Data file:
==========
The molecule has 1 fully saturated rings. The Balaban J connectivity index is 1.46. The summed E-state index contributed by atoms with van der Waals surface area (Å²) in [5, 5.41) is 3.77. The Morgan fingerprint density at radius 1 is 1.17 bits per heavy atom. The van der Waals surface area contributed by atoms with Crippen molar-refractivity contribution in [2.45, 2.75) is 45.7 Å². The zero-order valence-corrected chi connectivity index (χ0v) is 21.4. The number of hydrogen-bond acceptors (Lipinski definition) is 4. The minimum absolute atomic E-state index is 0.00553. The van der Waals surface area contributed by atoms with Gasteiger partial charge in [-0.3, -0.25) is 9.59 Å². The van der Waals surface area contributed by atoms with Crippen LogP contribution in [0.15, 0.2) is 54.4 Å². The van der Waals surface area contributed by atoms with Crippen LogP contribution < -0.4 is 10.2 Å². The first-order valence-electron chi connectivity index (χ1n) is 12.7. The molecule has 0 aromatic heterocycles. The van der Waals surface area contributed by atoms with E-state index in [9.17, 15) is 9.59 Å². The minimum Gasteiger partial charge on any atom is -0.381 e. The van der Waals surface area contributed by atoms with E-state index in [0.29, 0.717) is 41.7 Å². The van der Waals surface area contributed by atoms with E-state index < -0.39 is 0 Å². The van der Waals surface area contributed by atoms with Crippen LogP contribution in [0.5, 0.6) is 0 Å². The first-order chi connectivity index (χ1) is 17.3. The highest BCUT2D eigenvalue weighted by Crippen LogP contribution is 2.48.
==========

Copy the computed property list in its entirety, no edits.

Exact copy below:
The molecule has 1 fully saturated rings. The Balaban J connectivity index is 1.46. The summed E-state index contributed by atoms with van der Waals surface area (Å²) in [5, 5.41) is 3.77. The Morgan fingerprint density at radius 1 is 1.17 bits per heavy atom. The van der Waals surface area contributed by atoms with Crippen molar-refractivity contribution in [2.45, 2.75) is 45.7 Å². The zero-order valence-corrected chi connectivity index (χ0v) is 21.4. The number of hydrogen-bond acceptors (Lipinski definition) is 4. The minimum absolute atomic E-state index is 0.00553. The van der Waals surface area contributed by atoms with Gasteiger partial charge in [-0.3, -0.25) is 9.59 Å². The van der Waals surface area contributed by atoms with Crippen LogP contribution in [0.15, 0.2) is 54.4 Å². The van der Waals surface area contributed by atoms with Crippen LogP contribution < -0.4 is 10.2 Å². The first-order valence-electron chi connectivity index (χ1n) is 12.7. The molecule has 0 aromatic heterocycles. The van der Waals surface area contributed by atoms with E-state index in [9.17, 15) is 9.59 Å². The minimum Gasteiger partial charge on any atom is -0.381 e. The van der Waals surface area contributed by atoms with E-state index in [0.29, 0.717) is 41.7 Å². The van der Waals surface area contributed by atoms with E-state index < -0.39 is 0 Å². The van der Waals surface area contributed by atoms with Crippen LogP contribution in [0.5, 0.6) is 0 Å². The first-order chi connectivity index (χ1) is 17.3. The highest BCUT2D eigenvalue weighted by Crippen LogP contribution is 2.48.